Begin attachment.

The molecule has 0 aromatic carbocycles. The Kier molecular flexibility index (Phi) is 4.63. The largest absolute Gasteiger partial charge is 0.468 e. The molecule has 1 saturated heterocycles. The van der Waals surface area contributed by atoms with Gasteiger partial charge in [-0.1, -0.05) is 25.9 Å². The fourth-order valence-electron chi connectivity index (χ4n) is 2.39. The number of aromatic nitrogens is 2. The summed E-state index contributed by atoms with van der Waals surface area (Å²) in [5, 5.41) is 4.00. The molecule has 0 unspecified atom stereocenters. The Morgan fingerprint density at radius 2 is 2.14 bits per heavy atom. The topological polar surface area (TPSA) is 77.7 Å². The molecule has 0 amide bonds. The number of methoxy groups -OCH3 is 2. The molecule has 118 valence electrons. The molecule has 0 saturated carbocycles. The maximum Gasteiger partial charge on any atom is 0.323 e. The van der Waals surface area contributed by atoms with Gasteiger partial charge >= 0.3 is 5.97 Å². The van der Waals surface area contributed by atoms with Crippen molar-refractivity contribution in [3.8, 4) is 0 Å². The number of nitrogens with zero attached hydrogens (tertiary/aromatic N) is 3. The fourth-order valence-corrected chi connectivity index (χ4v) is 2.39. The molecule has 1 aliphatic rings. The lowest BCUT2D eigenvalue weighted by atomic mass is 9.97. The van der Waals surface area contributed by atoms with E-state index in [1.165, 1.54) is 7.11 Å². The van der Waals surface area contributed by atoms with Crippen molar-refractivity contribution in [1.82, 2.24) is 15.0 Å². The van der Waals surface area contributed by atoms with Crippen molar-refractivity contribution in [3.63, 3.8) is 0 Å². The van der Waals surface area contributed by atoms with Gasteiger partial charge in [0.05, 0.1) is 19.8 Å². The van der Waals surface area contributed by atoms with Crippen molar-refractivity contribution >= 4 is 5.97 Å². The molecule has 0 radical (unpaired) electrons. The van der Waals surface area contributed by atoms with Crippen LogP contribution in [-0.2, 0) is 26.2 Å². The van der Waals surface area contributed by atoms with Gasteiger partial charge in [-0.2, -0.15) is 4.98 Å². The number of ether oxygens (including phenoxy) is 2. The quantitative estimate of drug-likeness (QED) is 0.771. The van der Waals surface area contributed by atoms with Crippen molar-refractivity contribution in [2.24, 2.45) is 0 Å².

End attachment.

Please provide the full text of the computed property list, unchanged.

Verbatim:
The molecule has 0 aromatic carbocycles. The Kier molecular flexibility index (Phi) is 4.63. The largest absolute Gasteiger partial charge is 0.468 e. The molecule has 1 saturated heterocycles. The van der Waals surface area contributed by atoms with Gasteiger partial charge in [-0.1, -0.05) is 25.9 Å². The fourth-order valence-electron chi connectivity index (χ4n) is 2.39. The number of aromatic nitrogens is 2. The summed E-state index contributed by atoms with van der Waals surface area (Å²) in [5, 5.41) is 4.00. The molecule has 0 unspecified atom stereocenters. The Morgan fingerprint density at radius 2 is 2.14 bits per heavy atom. The topological polar surface area (TPSA) is 77.7 Å². The molecule has 0 amide bonds. The number of methoxy groups -OCH3 is 2. The molecule has 118 valence electrons. The molecule has 0 saturated carbocycles. The maximum Gasteiger partial charge on any atom is 0.323 e. The van der Waals surface area contributed by atoms with Gasteiger partial charge >= 0.3 is 5.97 Å². The van der Waals surface area contributed by atoms with Crippen molar-refractivity contribution in [3.8, 4) is 0 Å². The number of nitrogens with zero attached hydrogens (tertiary/aromatic N) is 3. The fourth-order valence-corrected chi connectivity index (χ4v) is 2.39. The molecule has 1 aliphatic rings. The lowest BCUT2D eigenvalue weighted by atomic mass is 9.97. The van der Waals surface area contributed by atoms with E-state index in [1.165, 1.54) is 7.11 Å². The van der Waals surface area contributed by atoms with Crippen molar-refractivity contribution in [1.82, 2.24) is 15.0 Å². The van der Waals surface area contributed by atoms with Crippen molar-refractivity contribution in [3.63, 3.8) is 0 Å². The van der Waals surface area contributed by atoms with Gasteiger partial charge in [0.05, 0.1) is 19.8 Å². The van der Waals surface area contributed by atoms with Crippen molar-refractivity contribution >= 4 is 5.97 Å². The molecule has 0 radical (unpaired) electrons. The van der Waals surface area contributed by atoms with Crippen LogP contribution in [-0.2, 0) is 26.2 Å². The van der Waals surface area contributed by atoms with Gasteiger partial charge in [-0.2, -0.15) is 4.98 Å². The number of ether oxygens (including phenoxy) is 2. The quantitative estimate of drug-likeness (QED) is 0.771. The van der Waals surface area contributed by atoms with Crippen molar-refractivity contribution in [2.24, 2.45) is 0 Å².